Refrigerator  We have an Engel 2-way version. Love it.  The fridge goes on our “things we could not live without” list. Wouldn’t think of using a 3-way or anything different. We run it 24/7 and never think about it.  Quiet and a surprising amount of interior space for its little size.

Propane Heater  The lowest setting was all we needed to stay comfy when it was 7 degrees out. Definitely used a lot of our battery juice but was worth it. More insulation in the camper overall, may make it more efficient. We have the Arctic/Thermal pack and that helps.  However, tons of cold air comes in from the large side window, and the floor stays cold. This leads me to windows…

Windows  Pretty sure it’s code,(safety exit) but the passenger side window is drafty. Ants have come in through it and we have not used it as a window once. Not once. if you opt for the rollover couch we would say delete it (if possible).  This window may be nice with the dinette or a shell model but our curtain stays closed and just collects dust. Front removable, and window on rear door have held up well.

Bocas del Toro, Panama

Rollover Couch  We love it.  Comfy seating for 2 (and Sprite) and good storage underneath. Also provides the up and down option if sharing a bed is not (like the late night pull into the gas station moment when no one feels like making the bed…or if a fight breaks out and you just need your own bed for the night).  The rollover also allowed 1 person to nap while on a ferry for 18 hours (we took sleep-shifts).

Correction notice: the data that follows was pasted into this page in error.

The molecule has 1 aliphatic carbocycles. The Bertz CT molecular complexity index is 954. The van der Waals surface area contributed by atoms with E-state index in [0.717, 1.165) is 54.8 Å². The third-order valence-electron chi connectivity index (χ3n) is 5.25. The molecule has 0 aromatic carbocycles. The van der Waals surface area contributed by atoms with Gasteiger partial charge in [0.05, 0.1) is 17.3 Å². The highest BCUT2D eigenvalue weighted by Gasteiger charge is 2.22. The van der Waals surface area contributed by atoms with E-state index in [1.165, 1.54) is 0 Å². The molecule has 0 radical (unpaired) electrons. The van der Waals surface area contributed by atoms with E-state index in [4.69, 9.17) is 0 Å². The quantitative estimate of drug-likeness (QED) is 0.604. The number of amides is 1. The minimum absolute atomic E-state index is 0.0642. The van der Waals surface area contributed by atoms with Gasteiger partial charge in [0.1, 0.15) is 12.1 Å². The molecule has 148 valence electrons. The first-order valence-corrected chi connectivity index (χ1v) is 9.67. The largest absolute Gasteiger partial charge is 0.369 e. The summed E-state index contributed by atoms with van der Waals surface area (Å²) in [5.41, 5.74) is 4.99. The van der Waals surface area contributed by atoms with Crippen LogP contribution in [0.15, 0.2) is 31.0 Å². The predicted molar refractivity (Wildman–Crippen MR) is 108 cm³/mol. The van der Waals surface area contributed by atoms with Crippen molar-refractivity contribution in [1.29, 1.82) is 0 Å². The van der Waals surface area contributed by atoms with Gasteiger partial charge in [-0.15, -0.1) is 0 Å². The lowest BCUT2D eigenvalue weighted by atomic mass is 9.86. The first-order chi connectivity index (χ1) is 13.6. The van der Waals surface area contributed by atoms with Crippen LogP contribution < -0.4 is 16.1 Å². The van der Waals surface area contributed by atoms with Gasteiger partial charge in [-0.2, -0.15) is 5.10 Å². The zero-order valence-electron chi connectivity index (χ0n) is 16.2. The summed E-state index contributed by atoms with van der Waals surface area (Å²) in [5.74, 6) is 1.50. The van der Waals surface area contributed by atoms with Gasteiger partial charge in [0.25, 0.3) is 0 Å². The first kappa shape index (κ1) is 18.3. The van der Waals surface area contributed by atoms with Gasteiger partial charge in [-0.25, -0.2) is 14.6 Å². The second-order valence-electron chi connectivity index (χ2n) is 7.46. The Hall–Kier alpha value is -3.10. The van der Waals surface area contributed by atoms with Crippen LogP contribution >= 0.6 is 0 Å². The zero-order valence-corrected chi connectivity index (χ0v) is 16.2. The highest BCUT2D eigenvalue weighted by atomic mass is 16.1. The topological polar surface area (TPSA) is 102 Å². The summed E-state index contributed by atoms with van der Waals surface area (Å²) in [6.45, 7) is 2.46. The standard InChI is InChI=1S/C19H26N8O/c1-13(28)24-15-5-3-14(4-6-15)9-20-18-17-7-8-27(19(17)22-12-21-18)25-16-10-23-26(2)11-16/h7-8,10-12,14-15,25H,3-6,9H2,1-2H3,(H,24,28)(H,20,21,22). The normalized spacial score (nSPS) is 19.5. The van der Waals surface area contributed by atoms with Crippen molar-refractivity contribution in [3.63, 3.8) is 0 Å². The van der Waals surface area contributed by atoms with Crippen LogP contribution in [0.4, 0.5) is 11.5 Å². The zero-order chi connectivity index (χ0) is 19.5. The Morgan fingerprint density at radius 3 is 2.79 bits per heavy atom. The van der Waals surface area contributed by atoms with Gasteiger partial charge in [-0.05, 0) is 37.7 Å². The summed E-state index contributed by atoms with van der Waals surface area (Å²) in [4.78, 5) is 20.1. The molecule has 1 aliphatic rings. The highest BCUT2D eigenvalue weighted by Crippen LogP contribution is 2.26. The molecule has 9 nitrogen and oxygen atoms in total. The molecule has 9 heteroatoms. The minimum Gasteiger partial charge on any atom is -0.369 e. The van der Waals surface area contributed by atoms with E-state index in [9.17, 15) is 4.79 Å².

Curtains, Cushion & Covers  Have held up incredibly well after 7 years of age and 7 + months of daily living by 2 adults (1 messy) and a small dog.  It would be nice if the curtains could be easily removed and machine washed.  (material tan fabric)

Floor Covering  We have always had a rug down, so the flooring is not totally exposed, but when the dirt finds its way in and the sand covers every square inch, the vinyl is easy to sweep out or wipe down.  Very durable.

Wall Covering (Villa Grey Snow)  Like the floor the wall covering is durable and easy to keep clean.

Jungle Vines (glad for low profile) | Panama

Exterior White Siding  Still tight and always a car wash away from looking “almost” new.

Exterior Hardware  Weather has started to take its toll on steps and fasteners, but overall still looks good. Very functional.